NOVEL REPRODUCTIVE TECHNOLOGIES AIM TO BUILD CAPACITY IN THE CANADIAN BUFFALO MILK INDUSTRY
Cheese lovers rejoice! Researchers at Mac are helping Canada’s craft buffalo milk industry build capacity to meet the ever-growing demand for buffalo milk products long enjoyed by Italians and South East Asians – milk that transforms into delicious, fresh, rich, creamy buffalo milk cheeses like burrata, mozzarella di bufala and paneer, as well as yogurts and butters such as ghee.
Buffalo farmers wanting to expand their operations are faced with sanitary regulations that mostly prohibit their ability to import additional live animals. As a result, they are turning to assisted reproductive technologies to improve production per lactation and to reduce the time to first breeding.
Says Animal Science researcher HERNAN BALDASSARRE, PhD’09, “Artificial insemination using semen from elite Italian bulls is the most common breeding method practiced by Canadian water buffalo producers, but productivity increase can be a lengthy process when genetic improvement is only coming from the sire’s side and the offspring requires about two years to mature before they can be bred for the first time.”
It was Animal Science professor VILCEU BORDIGNON’s research in prepubertal reproduction of cattle and laparoscopic ovum pick-up technologies that led Martin Littkemann and Lori Smith, owners of the Ontario Water Buffalo Company, to Macdonald. The pair are highly innovative and enthusiastic, industry-leading buffalo producers, always in search of new technologies that can be applied to improve herd productivity.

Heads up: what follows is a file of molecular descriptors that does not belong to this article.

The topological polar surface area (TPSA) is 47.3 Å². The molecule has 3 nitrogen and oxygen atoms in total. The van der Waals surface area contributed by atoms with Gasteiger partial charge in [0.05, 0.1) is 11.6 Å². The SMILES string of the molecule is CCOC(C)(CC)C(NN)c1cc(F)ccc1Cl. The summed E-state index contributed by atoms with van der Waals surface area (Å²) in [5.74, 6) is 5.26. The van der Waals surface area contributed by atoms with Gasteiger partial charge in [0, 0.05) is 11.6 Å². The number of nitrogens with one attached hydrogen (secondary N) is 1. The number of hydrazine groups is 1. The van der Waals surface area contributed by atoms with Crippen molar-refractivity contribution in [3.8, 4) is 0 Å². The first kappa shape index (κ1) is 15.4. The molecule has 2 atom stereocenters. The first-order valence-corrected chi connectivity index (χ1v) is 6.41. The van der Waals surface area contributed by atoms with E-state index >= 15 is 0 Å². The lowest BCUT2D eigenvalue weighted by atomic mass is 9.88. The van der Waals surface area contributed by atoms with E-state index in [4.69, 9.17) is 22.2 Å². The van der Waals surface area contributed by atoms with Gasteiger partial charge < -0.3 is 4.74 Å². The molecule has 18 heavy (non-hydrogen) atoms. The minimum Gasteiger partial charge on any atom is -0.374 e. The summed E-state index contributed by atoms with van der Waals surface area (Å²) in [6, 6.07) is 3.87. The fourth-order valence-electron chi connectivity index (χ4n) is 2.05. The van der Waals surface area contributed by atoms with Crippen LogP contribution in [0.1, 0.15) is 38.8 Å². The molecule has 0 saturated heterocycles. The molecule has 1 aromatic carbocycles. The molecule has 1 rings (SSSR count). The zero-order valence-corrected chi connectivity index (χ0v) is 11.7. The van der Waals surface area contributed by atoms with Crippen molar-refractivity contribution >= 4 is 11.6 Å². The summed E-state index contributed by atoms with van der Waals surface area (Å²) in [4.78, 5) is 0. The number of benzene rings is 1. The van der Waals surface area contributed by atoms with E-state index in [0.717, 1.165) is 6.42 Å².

Says Bordignon, “If there are rather few buffalos in Canada, and many of them are not great milk producers, one part of the strategy is to use those underperformers as “foster mothers” to carry the embryos produced from the females with the best milk production genetics in the herd using Italian semen. If the herd manager is doing his work properly in choosing the semen, the newborns are genetically superior to their mothers. If we can start having progeny from those animals before they can carry their own pregnancy, these genetics will be available faster, thereby accelerating the speed of increased productivity.” He adds, “We now have genomic markers that allow prediction of phenotype of dairy animals from the moment they are born, including how much milk they can produce. So it makes sense to start reproducing those animals as soon as possible.”
As explained by Baldassarre, the team collected oocytes from the female calves born from the Italian semen lines when they were only two to six months of age, fertilized them in vitro and then implanted the resulting embryos in adult cows that carried the pregnancies to term. The process shortened the generation interval by at least one year, accelerating the genetic progress. This has translated into having the improved lineages of animals available sooner, thereby increasing the average milk production of the herd faster. All procedures except the transfer to recipient cows were conducted at the Large Animal Research Unit (LARU) at the Macdonald Campus Farm, as part of a University-Industry Collaborative Research program sponsored by an NSERC grant and the industry partner.
Jeanette (pictured with her surrogate mother) is the first calf to be born in North America using this technology. The ecstatic research team are now in the early stages of expanding this collaboration to include two buffalo breeders/dairies in Quebec. Says Baldassare, “The results so far reflect a quick adaptation of cattle procedures for use in buffalo, but we feel we can do much better by creating buffalo-specific conditions for in vitro embryo production. We are excited about the prospect of achieving that. Hopefully, in the not too distant future, we won’t have to look too far for farm-fresh buffalo milk products.”